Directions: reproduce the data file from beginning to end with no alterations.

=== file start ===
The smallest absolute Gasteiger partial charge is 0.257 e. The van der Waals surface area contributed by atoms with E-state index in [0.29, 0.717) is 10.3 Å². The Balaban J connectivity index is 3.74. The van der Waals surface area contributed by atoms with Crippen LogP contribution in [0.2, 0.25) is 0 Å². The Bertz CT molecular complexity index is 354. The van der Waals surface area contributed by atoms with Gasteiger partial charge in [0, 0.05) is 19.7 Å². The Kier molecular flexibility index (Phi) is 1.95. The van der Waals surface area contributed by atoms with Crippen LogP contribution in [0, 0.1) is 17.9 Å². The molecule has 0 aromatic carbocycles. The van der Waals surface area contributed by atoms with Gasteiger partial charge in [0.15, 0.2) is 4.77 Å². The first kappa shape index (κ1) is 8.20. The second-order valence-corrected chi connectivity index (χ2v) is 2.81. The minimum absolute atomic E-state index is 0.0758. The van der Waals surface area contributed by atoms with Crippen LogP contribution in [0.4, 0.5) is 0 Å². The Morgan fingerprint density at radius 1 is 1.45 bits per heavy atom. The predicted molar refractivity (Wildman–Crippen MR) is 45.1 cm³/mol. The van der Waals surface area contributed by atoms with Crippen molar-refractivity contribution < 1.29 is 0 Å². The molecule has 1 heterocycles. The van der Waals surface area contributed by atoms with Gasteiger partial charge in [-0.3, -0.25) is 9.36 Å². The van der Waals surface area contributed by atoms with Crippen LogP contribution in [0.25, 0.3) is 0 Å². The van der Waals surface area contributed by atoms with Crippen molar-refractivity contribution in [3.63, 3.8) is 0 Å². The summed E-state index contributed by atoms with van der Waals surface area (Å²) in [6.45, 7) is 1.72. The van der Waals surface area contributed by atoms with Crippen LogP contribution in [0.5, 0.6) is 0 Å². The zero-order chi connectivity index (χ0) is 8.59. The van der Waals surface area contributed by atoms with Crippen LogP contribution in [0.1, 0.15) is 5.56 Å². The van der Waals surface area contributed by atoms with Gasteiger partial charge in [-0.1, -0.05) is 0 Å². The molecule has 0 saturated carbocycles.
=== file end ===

The smallest absolute Gasteiger partial charge is 0.257 e. The van der Waals surface area contributed by atoms with E-state index in [0.29, 0.717) is 10.3 Å². The Balaban J connectivity index is 3.74. The van der Waals surface area contributed by atoms with Crippen LogP contribution in [0.2, 0.25) is 0 Å². The Bertz CT molecular complexity index is 354. The van der Waals surface area contributed by atoms with Gasteiger partial charge in [0, 0.05) is 19.7 Å². The Kier molecular flexibility index (Phi) is 1.95. The van der Waals surface area contributed by atoms with Crippen LogP contribution in [0, 0.1) is 17.9 Å². The molecule has 0 aromatic carbocycles. The van der Waals surface area contributed by atoms with Gasteiger partial charge in [0.15, 0.2) is 4.77 Å². The first kappa shape index (κ1) is 8.20. The second-order valence-corrected chi connectivity index (χ2v) is 2.81. The minimum absolute atomic E-state index is 0.0758. The van der Waals surface area contributed by atoms with Crippen LogP contribution in [0.4, 0.5) is 0 Å². The Morgan fingerprint density at radius 1 is 1.45 bits per heavy atom. The predicted molar refractivity (Wildman–Crippen MR) is 45.1 cm³/mol. The van der Waals surface area contributed by atoms with Crippen molar-refractivity contribution < 1.29 is 0 Å². The molecule has 1 heterocycles. The van der Waals surface area contributed by atoms with Gasteiger partial charge in [-0.3, -0.25) is 9.36 Å². The van der Waals surface area contributed by atoms with Crippen LogP contribution in [0.25, 0.3) is 0 Å². The van der Waals surface area contributed by atoms with Crippen molar-refractivity contribution in [3.63, 3.8) is 0 Å². The summed E-state index contributed by atoms with van der Waals surface area (Å²) in [6.45, 7) is 1.72. The van der Waals surface area contributed by atoms with Crippen LogP contribution in [0.5, 0.6) is 0 Å². The zero-order chi connectivity index (χ0) is 8.59. The van der Waals surface area contributed by atoms with Crippen LogP contribution in [0.1, 0.15) is 5.56 Å². The van der Waals surface area contributed by atoms with Gasteiger partial charge in [-0.1, -0.05) is 0 Å². The molecule has 0 saturated carbocycles.